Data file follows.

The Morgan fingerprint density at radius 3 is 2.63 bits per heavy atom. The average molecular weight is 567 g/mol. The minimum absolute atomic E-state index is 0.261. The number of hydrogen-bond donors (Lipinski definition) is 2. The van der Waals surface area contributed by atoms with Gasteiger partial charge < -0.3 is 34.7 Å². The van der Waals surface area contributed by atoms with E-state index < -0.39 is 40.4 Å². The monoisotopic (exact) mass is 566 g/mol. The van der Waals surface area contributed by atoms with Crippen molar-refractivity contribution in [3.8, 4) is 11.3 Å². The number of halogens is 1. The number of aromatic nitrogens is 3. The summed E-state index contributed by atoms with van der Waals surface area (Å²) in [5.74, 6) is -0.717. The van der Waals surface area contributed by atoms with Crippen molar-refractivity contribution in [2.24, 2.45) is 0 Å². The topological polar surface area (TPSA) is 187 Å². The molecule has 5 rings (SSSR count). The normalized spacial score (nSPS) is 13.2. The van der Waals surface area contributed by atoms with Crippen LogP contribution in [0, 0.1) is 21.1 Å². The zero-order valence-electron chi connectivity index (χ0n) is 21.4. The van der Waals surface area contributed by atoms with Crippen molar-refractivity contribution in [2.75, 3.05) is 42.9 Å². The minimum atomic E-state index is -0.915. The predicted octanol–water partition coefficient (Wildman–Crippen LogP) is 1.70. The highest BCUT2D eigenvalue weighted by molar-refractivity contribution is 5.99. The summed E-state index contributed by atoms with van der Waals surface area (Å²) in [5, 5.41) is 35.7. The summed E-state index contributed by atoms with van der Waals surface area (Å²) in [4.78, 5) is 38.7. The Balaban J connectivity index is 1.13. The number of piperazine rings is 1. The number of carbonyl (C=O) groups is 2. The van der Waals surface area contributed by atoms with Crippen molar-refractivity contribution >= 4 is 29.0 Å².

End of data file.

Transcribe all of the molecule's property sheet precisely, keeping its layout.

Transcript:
The Morgan fingerprint density at radius 3 is 2.63 bits per heavy atom. The average molecular weight is 567 g/mol. The minimum absolute atomic E-state index is 0.261. The number of hydrogen-bond donors (Lipinski definition) is 2. The van der Waals surface area contributed by atoms with Gasteiger partial charge < -0.3 is 34.7 Å². The van der Waals surface area contributed by atoms with E-state index < -0.39 is 40.4 Å². The monoisotopic (exact) mass is 566 g/mol. The van der Waals surface area contributed by atoms with Crippen molar-refractivity contribution in [3.8, 4) is 11.3 Å². The number of halogens is 1. The number of aromatic nitrogens is 3. The summed E-state index contributed by atoms with van der Waals surface area (Å²) in [5.74, 6) is -0.717. The van der Waals surface area contributed by atoms with Crippen molar-refractivity contribution in [2.24, 2.45) is 0 Å². The topological polar surface area (TPSA) is 187 Å². The molecule has 5 rings (SSSR count). The normalized spacial score (nSPS) is 13.2. The van der Waals surface area contributed by atoms with Crippen LogP contribution in [0, 0.1) is 21.1 Å². The zero-order valence-electron chi connectivity index (χ0n) is 21.4. The van der Waals surface area contributed by atoms with Crippen molar-refractivity contribution in [2.75, 3.05) is 42.9 Å². The minimum atomic E-state index is -0.915. The predicted octanol–water partition coefficient (Wildman–Crippen LogP) is 1.70. The highest BCUT2D eigenvalue weighted by molar-refractivity contribution is 5.99. The summed E-state index contributed by atoms with van der Waals surface area (Å²) in [5, 5.41) is 35.7. The summed E-state index contributed by atoms with van der Waals surface area (Å²) in [4.78, 5) is 38.7. The Balaban J connectivity index is 1.13. The number of piperazine rings is 1. The number of carbonyl (C=O) groups is 2. The van der Waals surface area contributed by atoms with Crippen molar-refractivity contribution >= 4 is 29.0 Å².